Figure-4 below shows the answer. It may be look-alike because of the font, but actually it can be also created with more confusing fonts. Considering the possibility that URL string with those confusing font may be included in a web page or an HTML e-mail, homograph attack is still a threat even though it has been around for a long time.

Figure-4: Misleading parts of URLs in Figure-3

2.Countermeasures against Misleading URL and Homograph Attack

What should we do about these attacks which are ancient methods but still a threat today? The followings are three possible countermeasures.

I.Use the Latest Common Browser

For example, Google Chrome has an warning function that displays a warning on URLs which resemble well-known websites new window[2] and Microsoft Edge officially implements a web filter functionnew window[3]. Needless to say, these measures alone are still not perfect enough, but using the latest version of the browser instead of the old one could reduce risk.

II.Verify the Safety of the Website / Access Authorized Websites

For one example, it is possible to see if the website is safe or legitimate by using a service new window[4] that verifies the safety of the website by entering the URL. However, this may not be practical because it is hard to check the safety of a website every single time when visiting it. Apart from that, there are several other ways to do it, such as bookmarking frequently used websites (legitimate websites) or visiting those websites via search engines.

III.Implement a Solution

Some security solutions use functions such as web filters to check if the target site/URL is safe and allow access if there are no problems[5]. Although it costs, this is a highly feasible method considering safety and convenience.

IV.(Extra Option) Trust JP domain

As a matter of fact, the characters that can be used in JP domain names are limited to Japanese “kanji”, “kana”, and English alphanumeric characters, so the domain names that contains characters that are likely to be used in homograph attack, such as the Greek alphabet mentioned in the examples, cannot be registered. ( new windowhttps://日本語.jp/access/phishing.html)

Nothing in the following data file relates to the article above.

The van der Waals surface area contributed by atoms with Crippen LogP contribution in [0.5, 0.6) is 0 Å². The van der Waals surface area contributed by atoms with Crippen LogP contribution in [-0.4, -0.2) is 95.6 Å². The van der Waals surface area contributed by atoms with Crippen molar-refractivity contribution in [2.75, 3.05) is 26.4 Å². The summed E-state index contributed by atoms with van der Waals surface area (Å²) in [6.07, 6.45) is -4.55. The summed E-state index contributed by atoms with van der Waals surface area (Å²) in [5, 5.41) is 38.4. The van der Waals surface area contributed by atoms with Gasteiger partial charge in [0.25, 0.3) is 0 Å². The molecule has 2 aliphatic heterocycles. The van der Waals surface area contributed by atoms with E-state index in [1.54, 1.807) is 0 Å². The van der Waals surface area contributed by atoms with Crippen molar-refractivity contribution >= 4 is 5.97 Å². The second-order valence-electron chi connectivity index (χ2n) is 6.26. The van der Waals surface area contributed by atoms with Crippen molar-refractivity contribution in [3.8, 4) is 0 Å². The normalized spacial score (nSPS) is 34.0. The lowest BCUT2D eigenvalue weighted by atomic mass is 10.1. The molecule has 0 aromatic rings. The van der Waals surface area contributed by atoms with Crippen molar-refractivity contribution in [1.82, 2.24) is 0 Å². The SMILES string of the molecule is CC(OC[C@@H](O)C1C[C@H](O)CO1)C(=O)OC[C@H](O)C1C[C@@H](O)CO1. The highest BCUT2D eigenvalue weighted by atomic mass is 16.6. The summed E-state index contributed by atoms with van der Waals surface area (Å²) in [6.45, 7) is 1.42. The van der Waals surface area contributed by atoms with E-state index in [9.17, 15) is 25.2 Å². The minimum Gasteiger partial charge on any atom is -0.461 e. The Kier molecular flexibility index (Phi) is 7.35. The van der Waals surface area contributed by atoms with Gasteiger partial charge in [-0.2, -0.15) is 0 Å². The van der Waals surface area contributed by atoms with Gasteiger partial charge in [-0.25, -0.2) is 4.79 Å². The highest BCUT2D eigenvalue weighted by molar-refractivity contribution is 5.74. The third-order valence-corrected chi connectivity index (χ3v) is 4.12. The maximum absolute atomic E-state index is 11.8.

However, even kanji, there are many characters that look similar, so it is difficult to eliminate homograph attacks completely. It is necessary to pay attention not only to misleading URL and homograph attack but also other attacks such as phishing that use more sophisticated methods like URI spoofing or concealment of the destination.


What is in your thoughts about the theme of this blog, misleading URL and homograph attack used on phishing sites? These attacks do not require sophisticated methods, but anyone can fall victim to them. Please be noted that there is a risk of falling into such traps when accessing URLs listed in e-mails or websites.



Asuka Suzuki
Security Engineering Center,Vulnerability Management Group and Talent Management Group

Asuka Suzuki Engaged in the management and promotion of vulnerabilities in the NEC Group. In addition to her primary responsibilities, she also contributes to security education and talent development.